Attorney General Schwalb Leads Coalition Urging Supreme Court to Uphold Federal Ghost Gun Regulations

24 AGs Argue that Ghost Gun Rule Closes Dangerous Loophole & Protects Public Safety


District of Columbia Attorney General Brian L. Schwalb, Pennsylvania Attorney General Michelle Henry, and New Jersey Attorney General Matt Platkin co-led a group of 24 attorneys general urging the US Supreme Court to uphold a federal rule regulating ghost guns—untraceable weapons often made at home from kits—like other firearms. In an amicus brief filed in Garland v. VanDerStok, the coalition urges the Supreme Court to reverse a court of appeals decision that invalidated the ghost gun rule. The coalition explains that the court of appeals erred in invalidating the rule which is a common-sense clarification of existing law that is necessary to prevent gun violence and help law enforcement solve serious crimes.

“Unlicensed, undetectable ghost guns have been flooding into communities across the District and country at an alarming rate over the past decade," said Attorney General Schwalb. "These untraceable weapons were bypassing existing gun lawslike​ background checksand increasingly became the weapon of choice for those who commit violent crimes. I urge the Supreme Court uphold this commonsense gun safety regulation that simply treats ghost guns like any other firearm.”

In recent years, gun violence has skyrocketed across the country, with gun-related homicides increasing by 45 percent between 2019 and 2021. At the same time, states have reported an exponential increase in the number of untraceable, unserialized ghost guns recovered by law enforcement. In the District of Columbia, the Metropolitan Police Department (MPD) recovered 25 ghost guns in 2018. Four years later, in 2022, MPD recovered 524 ghost guns. Without federal regulation, these dangerous weapons have proliferated, even in jurisdictions that have attempted to regulate ghost guns themselves, like the District.

The Bureau of Alcohol, Tobacco, Firearms and Explosives (ATF) issued a Final Rule to combat this growing problem by clarifying that the Gun Control Act of 1968 (GCA) applies to the key building blocks of ghost guns, including gun kits and partially complete frames and receivers. The GCA is a longstanding federal law that regulates gun ownership and sales and keeps guns out of the hands of people who should not have them, including individuals convicted of felonies, domestic violence perpetrators, and children. The Final Rule clarifies that the definition of “firearms” includes kits and parts that can be easily converted to fully functional weapons. This common-sense clarification does not ban gun kits. Rather, it subjects kits and nearly complete guns to the same rules governing conventionally manufactured guns—including serial number and background check requirements. 

A group of plaintiffs that includes several firearm manufacturers challenged the rule, and the Court of Appeals for the Fifth Circuit struck it down—though the US Supreme Court allowed the rule to remain in effect while the case proceeds. This appeal, Garland v. VanDerStok, will be heard by the Supreme Court during its next term.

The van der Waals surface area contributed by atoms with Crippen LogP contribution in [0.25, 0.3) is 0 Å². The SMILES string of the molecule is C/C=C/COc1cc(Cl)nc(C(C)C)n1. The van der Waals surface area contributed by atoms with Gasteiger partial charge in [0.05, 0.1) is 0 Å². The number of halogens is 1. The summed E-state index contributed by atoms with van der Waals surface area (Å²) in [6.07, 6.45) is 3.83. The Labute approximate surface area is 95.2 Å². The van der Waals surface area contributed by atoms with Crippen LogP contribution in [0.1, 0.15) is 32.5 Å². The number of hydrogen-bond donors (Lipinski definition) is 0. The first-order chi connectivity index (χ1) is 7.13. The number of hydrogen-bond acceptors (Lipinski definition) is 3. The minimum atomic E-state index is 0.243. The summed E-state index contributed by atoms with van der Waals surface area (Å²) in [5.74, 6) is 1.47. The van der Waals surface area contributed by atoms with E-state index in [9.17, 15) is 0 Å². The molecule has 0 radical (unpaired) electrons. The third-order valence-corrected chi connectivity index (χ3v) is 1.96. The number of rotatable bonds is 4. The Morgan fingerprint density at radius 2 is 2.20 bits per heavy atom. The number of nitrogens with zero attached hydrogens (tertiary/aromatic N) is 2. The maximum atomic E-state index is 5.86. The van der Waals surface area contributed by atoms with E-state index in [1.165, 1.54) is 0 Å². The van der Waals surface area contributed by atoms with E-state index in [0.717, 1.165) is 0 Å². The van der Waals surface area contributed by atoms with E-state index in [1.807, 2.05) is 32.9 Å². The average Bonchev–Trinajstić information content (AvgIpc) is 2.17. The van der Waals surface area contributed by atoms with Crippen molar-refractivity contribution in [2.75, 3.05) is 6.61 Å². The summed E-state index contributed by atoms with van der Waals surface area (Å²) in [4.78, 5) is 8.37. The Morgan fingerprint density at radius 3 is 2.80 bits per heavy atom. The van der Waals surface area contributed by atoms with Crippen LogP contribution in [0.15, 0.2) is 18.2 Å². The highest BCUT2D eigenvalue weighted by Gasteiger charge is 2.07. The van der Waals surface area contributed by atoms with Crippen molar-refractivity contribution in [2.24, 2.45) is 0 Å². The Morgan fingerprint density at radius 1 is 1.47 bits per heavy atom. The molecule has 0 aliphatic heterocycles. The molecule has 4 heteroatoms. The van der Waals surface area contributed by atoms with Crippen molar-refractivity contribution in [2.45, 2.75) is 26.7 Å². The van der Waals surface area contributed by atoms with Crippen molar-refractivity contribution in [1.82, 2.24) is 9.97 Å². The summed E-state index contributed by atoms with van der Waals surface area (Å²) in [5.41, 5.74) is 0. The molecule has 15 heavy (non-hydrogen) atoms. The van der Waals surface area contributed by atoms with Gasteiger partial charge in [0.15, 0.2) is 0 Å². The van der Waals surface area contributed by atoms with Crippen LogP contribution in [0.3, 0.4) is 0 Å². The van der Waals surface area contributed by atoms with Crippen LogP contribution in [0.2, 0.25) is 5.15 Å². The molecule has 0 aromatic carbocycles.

AG Schwalb and the coalition are urging the Supreme Court to uphold the ATF’s ghost gun rule, arguing that striking it down would harm public safety and hinder law enforcement. The attorneys general describe how the rule is consistent with the text, history, and purpose of the GCA and demonstrate why the Fifth Circuit’s decision was erroneous. They explain that the rule is necessary to close a dangerous loophole in federal regulation and stop people who are banned from owning guns from making an end run around existing law—which they were able to do before gun kits were subject to the same regulations as other firearms. Additionally, the coalition shares available evidence that the rule is already improving public safety: multiple jurisdictions have seen a drop in ghost gun recoveries since the rule went into effect in 2023. This includes the District, where ghost gun recoveries fell from 524 in 2022 to 407 in 2023—the first drop in six years.

A copy of the brief is available here

Today’s brief was led by District of Columbia Attorney General Brian Schwalb, New Jersey Attorney General Matt Platkin, Pennsylvania Attorney General Michelle Henry, and joined by the attorneys general from Arizona, California, Colorado, Connecticut, Delaware, Hawaii, Illinois, Maine, Maryland, Massachusetts, Michigan, Minnesota, Nevada, New York, North Carolina, Oregon, Rhode Island, Vermont, Washington, Wisconsin, and the Northern Mariana Islands. 

OAG’s Work to Stop Gun Violence

This US Supreme Court amicus brief is just the most recent effort by OAG to address the scourge of gun violence in the District. Among other things, OAG prioritizes firearms prosecutions, prosecuting juvenile crimes involving guns and adult misdemeanor firearms offenses in every case in which it has sufficient evidence to do so. OAG also defends the District’s common-sense gun laws against legal challenges and has defended prohibitions on carrying firearms on public transportation and on large-capacity magazines. Additionally, OAG filed and won a first-of-its-kind lawsuit against ghost gun manufacturer Polymer80, which was selling kits that enabled individuals to build untraceable ghost guns in their homes. As a result, Polymer80 was ordered to pay more than $4 million in penalties and to permanently stop selling its frames, receivers, and Buy, Build, Shoot kits to DC consumers. OAG also funds and supports Cure the Streets, a community-based violence-reduction program that employs a public-health approach to disrupt cycles of gun violence. In 2023, the program successfully worked to reduce gun violence in ten DC neighborhoods that have historically seen high rates of gun violence.